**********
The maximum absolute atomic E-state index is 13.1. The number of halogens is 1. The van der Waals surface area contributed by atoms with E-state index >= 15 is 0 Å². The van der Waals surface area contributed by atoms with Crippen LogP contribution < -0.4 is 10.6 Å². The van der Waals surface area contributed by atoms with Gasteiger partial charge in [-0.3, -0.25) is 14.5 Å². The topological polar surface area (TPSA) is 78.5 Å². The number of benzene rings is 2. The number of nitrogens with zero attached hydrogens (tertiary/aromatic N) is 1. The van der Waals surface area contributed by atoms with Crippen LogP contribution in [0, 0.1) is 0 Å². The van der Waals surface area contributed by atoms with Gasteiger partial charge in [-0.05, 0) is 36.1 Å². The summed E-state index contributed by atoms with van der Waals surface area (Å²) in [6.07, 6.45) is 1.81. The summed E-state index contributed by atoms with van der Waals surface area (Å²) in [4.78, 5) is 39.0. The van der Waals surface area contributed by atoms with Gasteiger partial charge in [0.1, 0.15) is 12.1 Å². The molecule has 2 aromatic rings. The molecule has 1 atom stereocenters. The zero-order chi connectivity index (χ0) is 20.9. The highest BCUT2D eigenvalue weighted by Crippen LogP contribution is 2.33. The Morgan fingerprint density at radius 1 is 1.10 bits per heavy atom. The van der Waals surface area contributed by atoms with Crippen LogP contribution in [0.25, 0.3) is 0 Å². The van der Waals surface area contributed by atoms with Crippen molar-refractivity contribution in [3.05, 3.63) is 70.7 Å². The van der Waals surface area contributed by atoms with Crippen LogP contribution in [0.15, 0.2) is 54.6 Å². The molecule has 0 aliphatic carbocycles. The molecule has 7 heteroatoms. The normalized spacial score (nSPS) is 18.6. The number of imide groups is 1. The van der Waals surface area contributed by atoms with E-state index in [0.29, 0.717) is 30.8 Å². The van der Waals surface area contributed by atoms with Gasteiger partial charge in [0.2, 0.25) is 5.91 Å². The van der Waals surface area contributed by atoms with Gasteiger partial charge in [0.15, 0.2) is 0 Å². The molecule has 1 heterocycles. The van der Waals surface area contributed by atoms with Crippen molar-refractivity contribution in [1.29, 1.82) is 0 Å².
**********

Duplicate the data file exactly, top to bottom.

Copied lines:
The maximum absolute atomic E-state index is 13.1. The number of halogens is 1. The van der Waals surface area contributed by atoms with E-state index >= 15 is 0 Å². The van der Waals surface area contributed by atoms with Crippen LogP contribution < -0.4 is 10.6 Å². The van der Waals surface area contributed by atoms with Gasteiger partial charge in [-0.3, -0.25) is 14.5 Å². The topological polar surface area (TPSA) is 78.5 Å². The number of benzene rings is 2. The number of nitrogens with zero attached hydrogens (tertiary/aromatic N) is 1. The van der Waals surface area contributed by atoms with Crippen LogP contribution in [0, 0.1) is 0 Å². The van der Waals surface area contributed by atoms with Gasteiger partial charge in [-0.05, 0) is 36.1 Å². The summed E-state index contributed by atoms with van der Waals surface area (Å²) in [6.07, 6.45) is 1.81. The summed E-state index contributed by atoms with van der Waals surface area (Å²) in [4.78, 5) is 39.0. The van der Waals surface area contributed by atoms with Gasteiger partial charge in [0.1, 0.15) is 12.1 Å². The molecule has 2 aromatic rings. The molecule has 1 atom stereocenters. The zero-order chi connectivity index (χ0) is 20.9. The highest BCUT2D eigenvalue weighted by Crippen LogP contribution is 2.33. The Morgan fingerprint density at radius 1 is 1.10 bits per heavy atom. The van der Waals surface area contributed by atoms with Crippen LogP contribution in [0.25, 0.3) is 0 Å². The van der Waals surface area contributed by atoms with Crippen molar-refractivity contribution in [3.05, 3.63) is 70.7 Å². The van der Waals surface area contributed by atoms with Crippen LogP contribution in [0.15, 0.2) is 54.6 Å². The molecule has 0 aliphatic carbocycles. The molecule has 7 heteroatoms. The normalized spacial score (nSPS) is 18.6. The number of imide groups is 1. The van der Waals surface area contributed by atoms with E-state index in [0.29, 0.717) is 30.8 Å². The van der Waals surface area contributed by atoms with Gasteiger partial charge in [0.2, 0.25) is 5.91 Å². The van der Waals surface area contributed by atoms with Gasteiger partial charge in [0.15, 0.2) is 0 Å². The molecule has 1 heterocycles. The van der Waals surface area contributed by atoms with Crippen molar-refractivity contribution in [1.29, 1.82) is 0 Å².